Main   Quiz 7H35 by Richard Pavlicek  

Slams with Endplays

As South, you are declarer in 6 S on each deal. Can you find the winning play? In each case assume the missing trumps divide 2-1.

1. 6 S South

S 8 7 6 4
H A 5
D A 8 3 2
C A 7 3
Lead: C QTable
S A K Q J 10 9
H 9 6
D K Q 9 4
C 2


The only problem on this deal is a bad diamond break, and a neat endplay will ensure your success. Win the C A and ruff a club; draw the enemy trumps; cross to dummy with a heart (not a diamond!), and ruff the last club. The key play now is to cash one top diamond in your hand, then exit with a heart. Whoever wins must lead a diamond (else give you a ruff and discard), and you simply play second hand low to guarantee picking up the diamonds. No lie of the cards can defeat you.

2. 6 S South

S K J 10
H A K 10 9
D A 4
C A Q 7 5
Lead: H 8Table
S A Q 9 7 6 5 4
H 4 3
D 2
C 6 4 3


The problem here is not to rely on the club finesse, and again you can ensure your contract with the proper technique. Win the H K and draw trumps in two rounds. Next cash the D A and ruff a diamond to eliminate that suit. West’s opening lead places East with the H Q-J. You are now ready for an endplay: Lead a heart and finesse the nine which East must win — and you can claim! Whether East returns a heart, a diamond or a club, this will give you an extra trick and the contract.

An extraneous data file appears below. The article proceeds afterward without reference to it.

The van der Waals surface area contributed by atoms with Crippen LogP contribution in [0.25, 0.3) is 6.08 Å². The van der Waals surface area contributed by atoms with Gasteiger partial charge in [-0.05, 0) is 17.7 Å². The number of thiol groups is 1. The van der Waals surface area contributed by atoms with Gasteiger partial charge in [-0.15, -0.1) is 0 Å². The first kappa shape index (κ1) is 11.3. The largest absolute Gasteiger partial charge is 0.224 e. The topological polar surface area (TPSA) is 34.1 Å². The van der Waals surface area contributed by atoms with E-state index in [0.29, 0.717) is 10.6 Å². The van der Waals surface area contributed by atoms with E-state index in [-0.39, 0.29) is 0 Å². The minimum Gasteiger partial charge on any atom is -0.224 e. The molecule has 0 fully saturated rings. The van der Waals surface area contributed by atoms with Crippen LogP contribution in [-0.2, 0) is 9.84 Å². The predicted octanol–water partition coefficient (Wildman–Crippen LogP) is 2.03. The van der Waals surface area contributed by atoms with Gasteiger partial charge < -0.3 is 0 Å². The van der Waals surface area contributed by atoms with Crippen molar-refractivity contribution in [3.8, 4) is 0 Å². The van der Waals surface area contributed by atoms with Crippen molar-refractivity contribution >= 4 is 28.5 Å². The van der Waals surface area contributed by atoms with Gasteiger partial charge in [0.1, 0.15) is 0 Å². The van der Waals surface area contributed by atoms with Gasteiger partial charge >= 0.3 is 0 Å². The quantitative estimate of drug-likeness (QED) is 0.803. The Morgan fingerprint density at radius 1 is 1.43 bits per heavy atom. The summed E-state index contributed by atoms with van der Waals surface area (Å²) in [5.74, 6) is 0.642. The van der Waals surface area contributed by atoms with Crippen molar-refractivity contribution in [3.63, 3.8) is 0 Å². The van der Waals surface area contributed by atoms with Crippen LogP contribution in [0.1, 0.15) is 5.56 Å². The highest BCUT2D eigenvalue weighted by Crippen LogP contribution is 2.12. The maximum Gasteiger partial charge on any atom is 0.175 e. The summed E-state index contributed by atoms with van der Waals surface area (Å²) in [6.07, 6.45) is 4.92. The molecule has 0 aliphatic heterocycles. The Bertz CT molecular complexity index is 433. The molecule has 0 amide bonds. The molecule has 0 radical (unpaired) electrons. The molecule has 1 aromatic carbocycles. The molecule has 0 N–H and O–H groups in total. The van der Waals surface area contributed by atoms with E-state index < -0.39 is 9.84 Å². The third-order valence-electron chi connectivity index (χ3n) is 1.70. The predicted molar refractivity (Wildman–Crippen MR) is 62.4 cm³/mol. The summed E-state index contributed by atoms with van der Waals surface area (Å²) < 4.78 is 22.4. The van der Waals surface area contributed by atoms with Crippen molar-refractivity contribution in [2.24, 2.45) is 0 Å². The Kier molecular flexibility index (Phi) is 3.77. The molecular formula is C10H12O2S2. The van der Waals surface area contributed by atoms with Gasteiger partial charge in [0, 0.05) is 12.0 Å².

3. 6 S South

S Q 10 8 6 4
H A 10 7 4
D K 3
Lead: D JTable
S A J 9 7 5
H K 9 3
D A 7
C K J 6


Normally, with 10 cards missing the king, the proper play is to take the finesse. In this case, however, you should refuse the 50-percent finesse in favor of an endplay that offers a greater chance. Win the D K and lead the S Q (in case East covers) but win the ace regardless. Assuming the S K does not drop, cash the D A and win all the clubs (overtaking the C Q) before exiting with a trump. Whoever wins must lead a heart — then you will make your contract whenever the H Q-J are in different hands.


© 2013 Richard Pavlicek